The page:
Robson casts doubt on Kelsey having gone inland from Nelson, but Robson was writing in a mood of spite toward his former employers. The reasons given for his doubt are two-fold: (1) Kelsey could not have gone five hundred miles in sixty days; (2) in the dry season of July, Kelsey could not have followed any Indian trail. Both objections are absurd. Forty miles a day is not a high average for a good woodsman or canoe-man. As to following a trail in July, the very fact that the grass was so brittle, made it easy to follow recent tracks. Night camp fire and the general direction of the land would be guides enough for a good pathfinder, let alone the crumpled grasses left behind a horde of wandering Indians.

Kelsey’s Journal is to be found in the Parliamentary Report of 1749. At the time, it was handed over to Parliament, it was taken from Hudson’s Bay House, and is no longer in the records of the Company. The exact itinerary of the journey, I do not attempt to give. Each reader, especially in the West, can guess at it for himself.

It is about this time that Port Nelson became known as York, in honor of the Duke of York, former governor. Heretofore,[297] dispatches were headed “Nelson.” Now, they are addressed to “York.”

The account of French occupation is to be found in French Marine Archives and in the Relation of Jeremie, Bernard’s Voyages.

Governor Knight paid £277 to the French for provisions left at Nelson. It was the cargo of furs he sent home in 1714 that enabled the Company to pay its long-standing debts and declare a dividend by 1718.

As York may soon be Manitoba’s seaport, it is worth noting that in 1715 Captain Davies spent the entire summer beating about and failed to enter Hayes River for the ice. For this failure, he was severely reprimanded by the Company.

In 1695 the lease was signed for thirty-five years for the premises on Fenchurch Street, occupied till the Company moved to present quarters in Lime Street.

The first map of the bay drawn for the Company was executed in 1684, by John Thornton, for which he was paid £4.

It was in 1686 that the famous Jan Péré, the spy, was discharged from prison and escaped to France.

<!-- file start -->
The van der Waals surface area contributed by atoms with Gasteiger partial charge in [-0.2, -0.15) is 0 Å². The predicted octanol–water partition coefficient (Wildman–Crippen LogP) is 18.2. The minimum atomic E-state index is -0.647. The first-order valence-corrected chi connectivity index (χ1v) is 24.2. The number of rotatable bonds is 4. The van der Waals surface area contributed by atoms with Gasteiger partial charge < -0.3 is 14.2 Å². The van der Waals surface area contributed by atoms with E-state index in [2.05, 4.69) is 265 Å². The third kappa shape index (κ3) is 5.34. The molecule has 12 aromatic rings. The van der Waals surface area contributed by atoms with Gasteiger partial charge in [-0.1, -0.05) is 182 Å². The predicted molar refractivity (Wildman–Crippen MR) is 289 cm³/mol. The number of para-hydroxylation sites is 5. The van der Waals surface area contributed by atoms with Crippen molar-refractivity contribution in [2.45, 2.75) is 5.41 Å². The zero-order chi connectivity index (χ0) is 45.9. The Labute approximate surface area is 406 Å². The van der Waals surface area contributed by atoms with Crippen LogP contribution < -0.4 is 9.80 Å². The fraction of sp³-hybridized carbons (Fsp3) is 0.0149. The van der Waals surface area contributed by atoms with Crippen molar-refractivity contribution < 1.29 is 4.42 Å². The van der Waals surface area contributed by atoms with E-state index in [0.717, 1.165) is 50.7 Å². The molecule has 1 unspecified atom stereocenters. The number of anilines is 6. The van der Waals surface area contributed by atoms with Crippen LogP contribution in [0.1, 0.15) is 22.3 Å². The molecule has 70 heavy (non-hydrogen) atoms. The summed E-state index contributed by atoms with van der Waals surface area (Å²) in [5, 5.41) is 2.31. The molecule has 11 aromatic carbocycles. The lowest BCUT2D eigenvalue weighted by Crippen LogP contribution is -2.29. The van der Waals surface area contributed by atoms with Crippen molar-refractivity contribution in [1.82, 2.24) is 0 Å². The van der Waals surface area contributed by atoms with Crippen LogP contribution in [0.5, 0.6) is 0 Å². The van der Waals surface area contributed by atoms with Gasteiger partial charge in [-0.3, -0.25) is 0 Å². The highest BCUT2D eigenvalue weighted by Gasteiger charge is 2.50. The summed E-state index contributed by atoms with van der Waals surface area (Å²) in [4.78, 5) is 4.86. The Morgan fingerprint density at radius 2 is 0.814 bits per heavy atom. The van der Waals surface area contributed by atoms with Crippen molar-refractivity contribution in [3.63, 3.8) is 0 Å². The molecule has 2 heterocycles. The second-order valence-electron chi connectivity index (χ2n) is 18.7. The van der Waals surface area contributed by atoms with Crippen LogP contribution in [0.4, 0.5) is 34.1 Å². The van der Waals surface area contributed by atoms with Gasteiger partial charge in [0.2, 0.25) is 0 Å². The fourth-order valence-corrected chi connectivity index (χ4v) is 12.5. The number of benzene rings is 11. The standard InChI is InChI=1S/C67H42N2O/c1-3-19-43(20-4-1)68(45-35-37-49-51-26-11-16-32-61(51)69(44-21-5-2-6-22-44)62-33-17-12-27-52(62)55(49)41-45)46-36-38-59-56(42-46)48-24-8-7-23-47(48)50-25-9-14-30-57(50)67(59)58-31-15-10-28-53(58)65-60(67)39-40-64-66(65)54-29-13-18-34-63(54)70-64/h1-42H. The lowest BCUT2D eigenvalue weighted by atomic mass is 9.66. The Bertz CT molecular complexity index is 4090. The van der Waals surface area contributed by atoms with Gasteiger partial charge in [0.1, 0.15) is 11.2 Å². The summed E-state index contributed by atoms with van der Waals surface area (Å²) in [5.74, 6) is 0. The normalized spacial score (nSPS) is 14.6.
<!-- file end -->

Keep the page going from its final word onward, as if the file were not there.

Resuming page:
All trace of young Chouart is lost after 1689, when he came to London from Nelson.





From the time of the first voyage up to Churchill River, in 1686, the fur traders had noticed tribes of Indians from the far North, who wore ornaments of almost pure copper. Chunks of metal, that melted down to lead with a percentage of silver, were brought down to the fur post at Slude River in Labrador on the east side of the bay. Vague tales were told by the wandering Eskimo and Chippewyans at Churchill of a vast copper mine somewhere on that river now known as Coppermine, and of a metal for which the Indians had no name but which white man’s avidity quickly recognized as gold dust coming from the far northern realms of iceberg[299] and frost known as Baffin’s Land. How true some of these legends were has been proved by the great cobalt mines of modern Ontario and placers of Alaska. But where lies the hidden treasure trove from which the Indians brought down copper to Churchill, silver to Slude River, and gold dust—if gold it was—from the snowy realm of the Eskimo in the North? Those treasure stores have not yet been uncovered, though science has declared that vast deposits of copper may be found west of Chesterfield Inlet, and placers may at any time be uncovered in Baffin’s Land.

The Hudson’s Bay charter had been granted in the first place for “the discovery of a passage to the South Sea.” At this time, there was great agitation in Russia for the discovery of the Straits of Anian, that were supposed to lead through America from Asia to Europe. Vitus Bering’s expedition to find these straits resulted in Russia’s discovery of Alaska.